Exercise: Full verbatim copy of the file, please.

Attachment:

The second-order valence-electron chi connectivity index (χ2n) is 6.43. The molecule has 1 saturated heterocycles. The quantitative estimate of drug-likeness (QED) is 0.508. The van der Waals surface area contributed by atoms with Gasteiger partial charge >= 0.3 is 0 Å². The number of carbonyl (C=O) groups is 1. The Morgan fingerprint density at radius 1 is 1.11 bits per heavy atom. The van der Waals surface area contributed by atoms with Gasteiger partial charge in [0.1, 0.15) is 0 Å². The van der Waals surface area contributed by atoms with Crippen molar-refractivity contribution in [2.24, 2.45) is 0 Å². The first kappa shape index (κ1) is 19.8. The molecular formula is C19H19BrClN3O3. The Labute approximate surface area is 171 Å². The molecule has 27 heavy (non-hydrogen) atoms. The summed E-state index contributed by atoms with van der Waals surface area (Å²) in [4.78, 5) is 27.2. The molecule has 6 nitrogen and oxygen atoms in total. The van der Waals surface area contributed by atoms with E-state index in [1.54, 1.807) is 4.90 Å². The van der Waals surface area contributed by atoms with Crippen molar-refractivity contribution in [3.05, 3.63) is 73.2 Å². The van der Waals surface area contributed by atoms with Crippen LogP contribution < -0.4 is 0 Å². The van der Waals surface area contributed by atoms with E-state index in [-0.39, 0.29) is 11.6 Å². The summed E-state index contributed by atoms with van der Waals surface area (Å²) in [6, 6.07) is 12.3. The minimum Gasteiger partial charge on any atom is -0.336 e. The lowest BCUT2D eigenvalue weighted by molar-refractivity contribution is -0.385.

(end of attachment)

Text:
The second-order valence-electron chi connectivity index (χ2n) is 6.43. The molecule has 1 saturated heterocycles. The quantitative estimate of drug-likeness (QED) is 0.508. The van der Waals surface area contributed by atoms with Gasteiger partial charge >= 0.3 is 0 Å². The number of carbonyl (C=O) groups is 1. The Morgan fingerprint density at radius 1 is 1.11 bits per heavy atom. The van der Waals surface area contributed by atoms with Gasteiger partial charge in [0.1, 0.15) is 0 Å². The van der Waals surface area contributed by atoms with Crippen molar-refractivity contribution in [2.24, 2.45) is 0 Å². The first kappa shape index (κ1) is 19.8. The molecular formula is C19H19BrClN3O3. The Labute approximate surface area is 171 Å². The molecule has 27 heavy (non-hydrogen) atoms. The summed E-state index contributed by atoms with van der Waals surface area (Å²) in [4.78, 5) is 27.2. The molecule has 6 nitrogen and oxygen atoms in total. The van der Waals surface area contributed by atoms with E-state index in [1.54, 1.807) is 4.90 Å². The van der Waals surface area contributed by atoms with Crippen molar-refractivity contribution in [3.05, 3.63) is 73.2 Å². The van der Waals surface area contributed by atoms with Crippen LogP contribution < -0.4 is 0 Å². The van der Waals surface area contributed by atoms with E-state index in [-0.39, 0.29) is 11.6 Å². The summed E-state index contributed by atoms with van der Waals surface area (Å²) in [6, 6.07) is 12.3. The minimum Gasteiger partial charge on any atom is -0.336 e. The lowest BCUT2D eigenvalue weighted by molar-refractivity contribution is -0.385.